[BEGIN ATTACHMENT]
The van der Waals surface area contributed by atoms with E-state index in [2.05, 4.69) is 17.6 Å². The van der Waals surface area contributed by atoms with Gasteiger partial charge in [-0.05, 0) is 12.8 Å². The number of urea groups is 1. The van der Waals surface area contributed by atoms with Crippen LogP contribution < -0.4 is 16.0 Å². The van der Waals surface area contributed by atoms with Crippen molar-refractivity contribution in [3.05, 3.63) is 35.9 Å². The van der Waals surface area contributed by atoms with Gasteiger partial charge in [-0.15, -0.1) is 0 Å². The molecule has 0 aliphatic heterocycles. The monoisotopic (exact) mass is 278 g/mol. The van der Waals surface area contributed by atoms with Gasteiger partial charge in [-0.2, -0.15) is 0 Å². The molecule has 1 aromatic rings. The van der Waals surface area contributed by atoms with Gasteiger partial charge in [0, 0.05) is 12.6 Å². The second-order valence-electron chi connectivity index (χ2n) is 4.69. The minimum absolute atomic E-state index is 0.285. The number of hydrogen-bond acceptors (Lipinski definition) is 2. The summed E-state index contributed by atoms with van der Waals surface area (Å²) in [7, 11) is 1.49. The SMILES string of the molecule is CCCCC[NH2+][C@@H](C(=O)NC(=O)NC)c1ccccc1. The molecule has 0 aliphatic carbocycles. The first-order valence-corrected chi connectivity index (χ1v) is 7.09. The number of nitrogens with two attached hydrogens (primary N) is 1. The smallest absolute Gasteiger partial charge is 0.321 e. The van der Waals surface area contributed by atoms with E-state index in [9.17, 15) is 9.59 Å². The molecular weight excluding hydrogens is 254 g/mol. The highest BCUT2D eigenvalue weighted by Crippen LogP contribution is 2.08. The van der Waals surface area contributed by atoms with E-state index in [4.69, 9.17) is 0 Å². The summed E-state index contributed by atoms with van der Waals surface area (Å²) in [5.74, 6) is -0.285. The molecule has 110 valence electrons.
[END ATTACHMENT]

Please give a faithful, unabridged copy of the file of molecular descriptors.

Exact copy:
The van der Waals surface area contributed by atoms with E-state index in [2.05, 4.69) is 17.6 Å². The van der Waals surface area contributed by atoms with Gasteiger partial charge in [-0.05, 0) is 12.8 Å². The number of urea groups is 1. The van der Waals surface area contributed by atoms with Crippen LogP contribution < -0.4 is 16.0 Å². The van der Waals surface area contributed by atoms with Crippen molar-refractivity contribution in [3.05, 3.63) is 35.9 Å². The van der Waals surface area contributed by atoms with Gasteiger partial charge in [-0.15, -0.1) is 0 Å². The molecule has 0 aliphatic heterocycles. The monoisotopic (exact) mass is 278 g/mol. The van der Waals surface area contributed by atoms with Gasteiger partial charge in [-0.2, -0.15) is 0 Å². The molecule has 1 aromatic rings. The van der Waals surface area contributed by atoms with Gasteiger partial charge in [0, 0.05) is 12.6 Å². The second-order valence-electron chi connectivity index (χ2n) is 4.69. The minimum absolute atomic E-state index is 0.285. The number of hydrogen-bond acceptors (Lipinski definition) is 2. The summed E-state index contributed by atoms with van der Waals surface area (Å²) in [7, 11) is 1.49. The SMILES string of the molecule is CCCCC[NH2+][C@@H](C(=O)NC(=O)NC)c1ccccc1. The molecule has 0 aliphatic carbocycles. The first-order valence-corrected chi connectivity index (χ1v) is 7.09. The number of nitrogens with two attached hydrogens (primary N) is 1. The smallest absolute Gasteiger partial charge is 0.321 e. The van der Waals surface area contributed by atoms with E-state index in [9.17, 15) is 9.59 Å². The molecular weight excluding hydrogens is 254 g/mol. The highest BCUT2D eigenvalue weighted by Crippen LogP contribution is 2.08. The van der Waals surface area contributed by atoms with E-state index in [4.69, 9.17) is 0 Å². The summed E-state index contributed by atoms with van der Waals surface area (Å²) in [5.74, 6) is -0.285. The molecule has 110 valence electrons.